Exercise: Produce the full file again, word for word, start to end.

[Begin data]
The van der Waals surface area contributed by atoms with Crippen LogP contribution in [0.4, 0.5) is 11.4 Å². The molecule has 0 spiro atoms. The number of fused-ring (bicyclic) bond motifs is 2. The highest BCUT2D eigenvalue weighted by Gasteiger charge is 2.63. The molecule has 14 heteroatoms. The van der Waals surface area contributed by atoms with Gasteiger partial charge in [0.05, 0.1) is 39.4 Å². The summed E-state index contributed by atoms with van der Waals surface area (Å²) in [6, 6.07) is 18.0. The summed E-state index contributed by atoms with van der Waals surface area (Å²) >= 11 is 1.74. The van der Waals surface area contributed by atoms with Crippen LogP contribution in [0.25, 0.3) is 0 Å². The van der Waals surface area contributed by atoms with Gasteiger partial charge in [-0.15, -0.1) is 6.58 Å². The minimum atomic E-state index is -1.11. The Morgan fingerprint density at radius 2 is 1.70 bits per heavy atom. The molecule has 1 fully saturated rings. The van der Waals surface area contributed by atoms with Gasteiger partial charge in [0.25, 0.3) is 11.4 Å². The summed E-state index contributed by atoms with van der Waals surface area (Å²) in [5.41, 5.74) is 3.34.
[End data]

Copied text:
The van der Waals surface area contributed by atoms with Crippen LogP contribution in [0.4, 0.5) is 11.4 Å². The molecule has 0 spiro atoms. The number of fused-ring (bicyclic) bond motifs is 2. The highest BCUT2D eigenvalue weighted by Gasteiger charge is 2.63. The molecule has 14 heteroatoms. The van der Waals surface area contributed by atoms with Gasteiger partial charge in [0.05, 0.1) is 39.4 Å². The summed E-state index contributed by atoms with van der Waals surface area (Å²) in [6, 6.07) is 18.0. The summed E-state index contributed by atoms with van der Waals surface area (Å²) >= 11 is 1.74. The van der Waals surface area contributed by atoms with Crippen LogP contribution in [0.25, 0.3) is 0 Å². The van der Waals surface area contributed by atoms with Gasteiger partial charge in [-0.15, -0.1) is 6.58 Å². The minimum atomic E-state index is -1.11. The Morgan fingerprint density at radius 2 is 1.70 bits per heavy atom. The molecule has 1 fully saturated rings. The van der Waals surface area contributed by atoms with Gasteiger partial charge in [0.25, 0.3) is 11.4 Å². The summed E-state index contributed by atoms with van der Waals surface area (Å²) in [5.41, 5.74) is 3.34.